The practice of confession and absolution as an agent of change in a prophetic Pentecostal Church during COVID-19

  • Maria Frahm-Arp


During the coronavirus disease 2019 (COVID-19) pandemic in South Africa, one Prophetic Pentecostal Church, Rabboni Centre Ministries, brought  about a marked change in their practice and theology of confession and absolution. Before COVID-19, the Prophet would exorcise the evil spirits  that caused sinful behaviour in people and in this way restore them as good Christians acceptable to the congregation. During the COVID-19  lockdown, people could not meet in church and therefore the Prophet changed the practice and theology of confession and absolution. People had  to personally identify their own sins and write these down in an email that they sent to the church. Their confessions were then read out, and they  were given absolution by the Prophet. During COVID-19, sins were understood as the wrong actions and thoughts of believers, who were personally  responsible for their sins. Sins were no longer blamed on Satan. No exorcism followed confessions, rather people were absolved by the  Prophet just as people are absolved by priests in mainline churches. In this article, I show that through the act of self-reflection and confession,  people are able to take control of their lives and determine their future selves. It also enables people to re-connect to the faith community, the  Prophet and God.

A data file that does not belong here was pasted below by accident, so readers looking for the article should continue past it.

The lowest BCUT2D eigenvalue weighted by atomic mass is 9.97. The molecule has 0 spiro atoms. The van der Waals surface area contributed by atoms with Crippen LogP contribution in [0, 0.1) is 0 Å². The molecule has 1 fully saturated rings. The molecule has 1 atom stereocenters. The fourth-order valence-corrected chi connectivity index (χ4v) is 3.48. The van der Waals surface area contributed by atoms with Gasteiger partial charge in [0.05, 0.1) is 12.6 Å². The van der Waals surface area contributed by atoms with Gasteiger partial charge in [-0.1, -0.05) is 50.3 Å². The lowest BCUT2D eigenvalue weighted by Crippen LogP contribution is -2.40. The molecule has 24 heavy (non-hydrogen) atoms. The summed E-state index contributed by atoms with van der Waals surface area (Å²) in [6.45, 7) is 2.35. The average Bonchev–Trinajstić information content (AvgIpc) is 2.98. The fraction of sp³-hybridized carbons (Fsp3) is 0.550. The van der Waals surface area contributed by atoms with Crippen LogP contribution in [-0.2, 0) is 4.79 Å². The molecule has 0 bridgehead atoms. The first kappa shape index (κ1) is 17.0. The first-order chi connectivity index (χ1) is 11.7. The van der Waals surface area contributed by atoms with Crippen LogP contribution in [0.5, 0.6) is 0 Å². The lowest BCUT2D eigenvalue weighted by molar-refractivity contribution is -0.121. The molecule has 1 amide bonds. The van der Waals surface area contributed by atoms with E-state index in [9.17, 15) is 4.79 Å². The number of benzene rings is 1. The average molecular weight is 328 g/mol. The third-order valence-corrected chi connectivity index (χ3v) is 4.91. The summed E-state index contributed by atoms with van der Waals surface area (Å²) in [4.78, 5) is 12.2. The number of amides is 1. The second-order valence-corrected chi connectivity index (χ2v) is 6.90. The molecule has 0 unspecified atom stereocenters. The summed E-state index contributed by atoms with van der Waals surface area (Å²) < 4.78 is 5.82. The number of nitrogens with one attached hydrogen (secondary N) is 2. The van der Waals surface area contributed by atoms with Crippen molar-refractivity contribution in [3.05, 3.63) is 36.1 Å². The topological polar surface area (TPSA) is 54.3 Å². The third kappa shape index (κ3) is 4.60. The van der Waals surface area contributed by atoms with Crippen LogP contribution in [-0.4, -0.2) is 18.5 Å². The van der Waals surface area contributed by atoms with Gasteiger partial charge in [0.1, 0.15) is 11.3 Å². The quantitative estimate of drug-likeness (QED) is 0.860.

Contribution: Unlike the thesis of Weber and Foucault, this does not lead to heightened individualism but rather to a self-reflective individual who is  aware both of their individual agency and their self as a ‘dividual’ being who is connected to other people and spirits.


Journal Identifiers

eISSN: 2072-8050
print ISSN: 0259-9422